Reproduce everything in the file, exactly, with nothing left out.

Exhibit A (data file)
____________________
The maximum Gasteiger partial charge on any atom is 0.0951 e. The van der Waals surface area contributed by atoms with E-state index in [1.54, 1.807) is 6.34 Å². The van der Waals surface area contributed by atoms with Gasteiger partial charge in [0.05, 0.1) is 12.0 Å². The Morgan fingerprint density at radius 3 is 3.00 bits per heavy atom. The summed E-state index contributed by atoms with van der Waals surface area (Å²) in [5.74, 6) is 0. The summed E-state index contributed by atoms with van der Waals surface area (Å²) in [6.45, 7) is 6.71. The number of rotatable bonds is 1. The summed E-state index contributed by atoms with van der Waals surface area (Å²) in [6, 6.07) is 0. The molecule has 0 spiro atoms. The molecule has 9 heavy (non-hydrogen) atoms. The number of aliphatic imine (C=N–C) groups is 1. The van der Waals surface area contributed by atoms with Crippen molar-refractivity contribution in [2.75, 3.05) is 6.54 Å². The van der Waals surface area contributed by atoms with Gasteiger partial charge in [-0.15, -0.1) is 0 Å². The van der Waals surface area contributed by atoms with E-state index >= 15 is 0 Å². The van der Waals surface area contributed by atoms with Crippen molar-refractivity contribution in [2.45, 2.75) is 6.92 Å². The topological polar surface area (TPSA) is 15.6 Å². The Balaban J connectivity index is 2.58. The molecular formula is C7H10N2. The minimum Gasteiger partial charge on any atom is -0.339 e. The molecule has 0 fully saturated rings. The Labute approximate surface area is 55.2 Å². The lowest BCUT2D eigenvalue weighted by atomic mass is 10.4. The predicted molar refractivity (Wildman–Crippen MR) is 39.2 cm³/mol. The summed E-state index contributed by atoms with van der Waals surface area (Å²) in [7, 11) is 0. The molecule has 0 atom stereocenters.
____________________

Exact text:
The maximum Gasteiger partial charge on any atom is 0.0951 e. The van der Waals surface area contributed by atoms with E-state index in [1.54, 1.807) is 6.34 Å². The van der Waals surface area contributed by atoms with Gasteiger partial charge in [0.05, 0.1) is 12.0 Å². The Morgan fingerprint density at radius 3 is 3.00 bits per heavy atom. The summed E-state index contributed by atoms with van der Waals surface area (Å²) in [5.74, 6) is 0. The summed E-state index contributed by atoms with van der Waals surface area (Å²) in [6.45, 7) is 6.71. The number of rotatable bonds is 1. The summed E-state index contributed by atoms with van der Waals surface area (Å²) in [6, 6.07) is 0. The molecule has 0 spiro atoms. The molecule has 9 heavy (non-hydrogen) atoms. The number of aliphatic imine (C=N–C) groups is 1. The van der Waals surface area contributed by atoms with Crippen molar-refractivity contribution in [2.75, 3.05) is 6.54 Å². The van der Waals surface area contributed by atoms with Gasteiger partial charge in [-0.15, -0.1) is 0 Å². The van der Waals surface area contributed by atoms with E-state index >= 15 is 0 Å². The van der Waals surface area contributed by atoms with Crippen molar-refractivity contribution in [2.45, 2.75) is 6.92 Å². The topological polar surface area (TPSA) is 15.6 Å². The Balaban J connectivity index is 2.58. The molecular formula is C7H10N2. The minimum Gasteiger partial charge on any atom is -0.339 e. The molecule has 0 fully saturated rings. The Labute approximate surface area is 55.2 Å². The lowest BCUT2D eigenvalue weighted by atomic mass is 10.4. The predicted molar refractivity (Wildman–Crippen MR) is 39.2 cm³/mol. The summed E-state index contributed by atoms with van der Waals surface area (Å²) in [7, 11) is 0. The molecule has 0 atom stereocenters.